Pemphigus vulgaris is an autoimmine disorder, where the body´s immune system attacks some of the proteins in the skin. Pemphigus usually occurs in middle-aged or older people. This picture shows a close-up of the blistering on the back. Most of the blisters have broken (denuded), which is common since these blisters are fragile.
Pemphigus is a rare autoimmune blistering disorder of the skin. The immune system produces protective antibodies that circulate through our blood and protect us from attack by hostile viruses and bacteria.
In pemphigus however, the antibodies mistakenly consider normal tissues as foreign and attack them. This produces painful raw areas on the skin and mucous membranes (mouth and other moist linings) that will not heal. In some cases, these sores can cover a significant area of the skin. Before modern drug treatments, death from overwhelming infection was the usual outcome, but this is no longer common.
Pemphigus vulgaris is an autoimmune blistering disease, which basically means that an individual's immune system starts reacting against his or her own tissue. Pemphigus vulgaris is the most frequently diagnosed form of pemphigus. Sores and blisters usually start in the mouth. The sores don't always look like blisters. Pemphigus vulgaris is produce by antibodies in the blood that attack the skin directly. The antibodies circulate in the blood, reach the skin and bind to a particular protein found on skin cells. This protein's normal function is to keep the skin cells bound together. When the antibodies bind the protein, the cells fall apart and blistering of the skin and mucous membranes occur.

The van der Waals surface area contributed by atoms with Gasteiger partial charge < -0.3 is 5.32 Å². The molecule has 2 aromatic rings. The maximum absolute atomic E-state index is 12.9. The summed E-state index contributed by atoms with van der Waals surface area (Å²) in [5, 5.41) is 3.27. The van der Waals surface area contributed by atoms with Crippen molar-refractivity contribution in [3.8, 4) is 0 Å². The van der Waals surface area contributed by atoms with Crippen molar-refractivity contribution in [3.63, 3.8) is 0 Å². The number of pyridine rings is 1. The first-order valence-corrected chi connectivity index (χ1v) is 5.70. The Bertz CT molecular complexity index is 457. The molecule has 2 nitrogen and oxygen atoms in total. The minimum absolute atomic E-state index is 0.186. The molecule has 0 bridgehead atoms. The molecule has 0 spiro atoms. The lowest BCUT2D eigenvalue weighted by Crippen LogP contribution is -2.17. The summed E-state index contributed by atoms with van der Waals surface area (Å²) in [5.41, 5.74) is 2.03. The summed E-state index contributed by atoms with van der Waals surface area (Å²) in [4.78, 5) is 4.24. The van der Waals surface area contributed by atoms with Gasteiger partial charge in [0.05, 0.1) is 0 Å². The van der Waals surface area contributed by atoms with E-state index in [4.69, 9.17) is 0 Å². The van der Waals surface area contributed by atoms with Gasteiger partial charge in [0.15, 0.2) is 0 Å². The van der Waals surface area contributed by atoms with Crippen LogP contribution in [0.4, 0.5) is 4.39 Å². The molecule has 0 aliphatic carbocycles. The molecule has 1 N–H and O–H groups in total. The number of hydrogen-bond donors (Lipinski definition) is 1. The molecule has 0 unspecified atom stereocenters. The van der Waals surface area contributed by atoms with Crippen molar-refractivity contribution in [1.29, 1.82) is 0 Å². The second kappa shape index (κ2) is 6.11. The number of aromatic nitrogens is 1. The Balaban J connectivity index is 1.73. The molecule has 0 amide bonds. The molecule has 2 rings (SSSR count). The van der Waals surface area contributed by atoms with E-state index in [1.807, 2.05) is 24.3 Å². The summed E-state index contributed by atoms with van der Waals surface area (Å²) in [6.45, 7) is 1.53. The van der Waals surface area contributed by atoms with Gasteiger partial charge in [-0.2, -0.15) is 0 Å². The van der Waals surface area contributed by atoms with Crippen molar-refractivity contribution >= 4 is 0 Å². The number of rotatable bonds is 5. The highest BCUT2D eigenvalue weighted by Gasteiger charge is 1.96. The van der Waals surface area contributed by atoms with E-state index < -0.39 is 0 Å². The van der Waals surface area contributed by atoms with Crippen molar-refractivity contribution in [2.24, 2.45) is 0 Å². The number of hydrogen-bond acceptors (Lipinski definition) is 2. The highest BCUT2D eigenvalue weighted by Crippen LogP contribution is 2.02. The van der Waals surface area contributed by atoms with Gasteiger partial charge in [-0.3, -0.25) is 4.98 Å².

The building block cells of the epidermis are called keratinocytes. These cells are cemented together at special sticky spots called desmosomes. In pemphigus vulgaris immunoglobulin type G (IgG) autoantibodies bind to a protein called desmoglein 3, which is found in desmosomes in the keratinocytes near the bottom of the epidermis. The result is the keratinocytes separate from each other, and are replaced by fluid, the blister. Pemphigus vulgaris affects people of all races, age and sex. It appears most commonly between the ages of 50-60 years, and is more common in Jews and Indians presumably for genetic reasons.
Pemphigus vulgaris usually starts in middle-aged and older adults, but is can occur at any age. Often, pemphigus not the first disease considered. The first line of defense for all forms of pemphigus is the introduction of oral steroids, usually Prednisone. Cytotoxic drugs such as Imuran and Cytoxan are added to reduce the dose and side effects of the steroids. Other drugs used are injectable gold and Neoral. Mild disease can sometimes be controlled with topical or intralesional steroids. Hydroxychloroquine (Plaquenil) and Dapsone have also have been effective in some cases of pemphigus foliaceus
Systemic corticosteroid therapy is effective in reducing or eliminating the clinical manifestations of pemphigus vulgaris, although doses of prednisone may have to be as high as 400 mg. daily for patients with severe involvement. Topical corticosteroids can be used as an adjunct therapy if the bullae are confined to oral mucosa. Oral or intravenous administration of cyclophosphamide, azathioprine, cyclosporine and methotrexate may have enough beneficial effect to allow reduced dosages of corticosteroids. Even with immunosuppressive therapy, however, almost 10% of patients will die from their disease, either from electrolyte loss, wound infection or treatment complications. Patients with paraneoplastic pemphigus may have to forgo treatment of their vesiculobullous disease until the underlying neoplasm is controlled, although supportive therapy can be instituted.